Khaled Almasri, a former dean of the Faculty of International Relations and Diplomacy at Al-Sham Private University in Damascus, told China Daily that Syria’s return to the Arab fold was a symbolic step that could bring some change. But he is not fully optimistic yet, noting that Arab states and the Syrian government have yet to agree on concessions or solutions.
On May 7, a committee made up of Jordan, Saudi Arabia, Iraq, Lebanon, Egypt, and the Arab League secretary-general was formed to continue dialogue with the Syrian government to reach a comprehensive solution to the Syrian crisis.
This was a follow-up to a meeting held on May 1 in Amman, Jordan, among the foreign ministers of Jordan, Saudi Arabia, Iraq, Egypt and Syria to discuss a political solution to Syria's humanitarian, security and political crises. The talks were part of an initiative led by Amman for an Arab normalization with Syria.
In April, a similar ministerial meeting was held in Jeddah, Saudi Arabia, by Gulf Cooperation Council states, in addition to Jordan, Egypt and Iraq, to discuss Syria's situation.
“I think this was being prepared for a while now, since the United Arab Emirates restored relations (with Syria) and (Syrian President Assad) visiting the Emirates twice. Also (with) the first call yesterday being with (UAE President Sheikh Mohamed bin Zayed Al Nahyan), this cemented the role the UAE diplomacy did to reach this moment,” according to Rasha Al Joundy, senior researcher for Gulf Affairs at Dubai Public Policy Research Centre.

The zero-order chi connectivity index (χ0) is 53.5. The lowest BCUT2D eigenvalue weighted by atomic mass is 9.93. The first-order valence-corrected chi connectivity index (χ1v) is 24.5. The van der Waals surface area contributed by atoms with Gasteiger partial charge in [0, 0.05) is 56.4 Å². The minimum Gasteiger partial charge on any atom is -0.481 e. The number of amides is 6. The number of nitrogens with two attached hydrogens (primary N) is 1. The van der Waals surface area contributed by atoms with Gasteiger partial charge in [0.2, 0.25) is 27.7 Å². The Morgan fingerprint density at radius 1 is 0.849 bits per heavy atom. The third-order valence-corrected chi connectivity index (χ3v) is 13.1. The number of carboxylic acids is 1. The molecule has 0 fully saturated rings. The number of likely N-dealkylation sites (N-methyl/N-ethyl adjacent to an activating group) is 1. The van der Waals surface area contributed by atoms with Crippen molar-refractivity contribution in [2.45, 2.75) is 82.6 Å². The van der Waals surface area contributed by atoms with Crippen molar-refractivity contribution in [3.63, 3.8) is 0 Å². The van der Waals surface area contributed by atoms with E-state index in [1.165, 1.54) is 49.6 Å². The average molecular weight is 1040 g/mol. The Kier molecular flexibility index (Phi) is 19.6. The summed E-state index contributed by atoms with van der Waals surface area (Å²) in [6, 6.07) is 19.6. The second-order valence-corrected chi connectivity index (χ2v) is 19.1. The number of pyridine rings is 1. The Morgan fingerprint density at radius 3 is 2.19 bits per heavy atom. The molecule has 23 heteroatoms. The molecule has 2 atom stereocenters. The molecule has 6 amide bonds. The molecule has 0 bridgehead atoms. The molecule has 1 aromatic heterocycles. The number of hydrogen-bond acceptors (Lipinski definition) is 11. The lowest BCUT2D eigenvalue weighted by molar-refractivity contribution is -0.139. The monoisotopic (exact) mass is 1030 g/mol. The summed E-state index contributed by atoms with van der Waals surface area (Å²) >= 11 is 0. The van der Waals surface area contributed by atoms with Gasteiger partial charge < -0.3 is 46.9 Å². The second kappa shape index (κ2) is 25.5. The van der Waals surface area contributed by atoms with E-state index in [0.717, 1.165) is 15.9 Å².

Despite the decision to resume Syria's participation in the Arab League meetings, Ahmed Aboul Gheit, Secretary-General of the Arab League, clarified that this does not imply that the Syrian crisis has been resolved and that it will take time to find a resolution.
He noted that Syria's return to its seat in the Arab League is not the end, but rather a special decision for each country individually to resume relations with Syria, according to report by Jordan News, a multichannel English-language news organization based in Amman.
Further, it means that the decision regarding Syria is specific to each country and its own circumstances.
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Al Joundy said this mention of a diplomatic solution by the Arab League could be part of pushing for concessions that would help with Syria’s political solution without making it as a demand from any party in the conflict.
In a statement issued by Qatar’s Ministry of Foreign Affairs on May 7, official spokesperson Majed bin Mohammad Al Ansari stressed that Doha’s position of not admitting Syria into the league “has not changed” but that it “always seeks to support achieving Arab consensus and will not be an obstacle to that”.
The statement also said that Qatar’s decision is linked primarily to progress in the political solution that “fulfills the aspirations of the Syrian people” and hoped that the Arab consensus would “be a motive for the Syrian regime to address the roots of the crisis that led to its boycott” and take positive steps towards addressing the issues of the Syrian people, as well as enhancing security and stability in the region.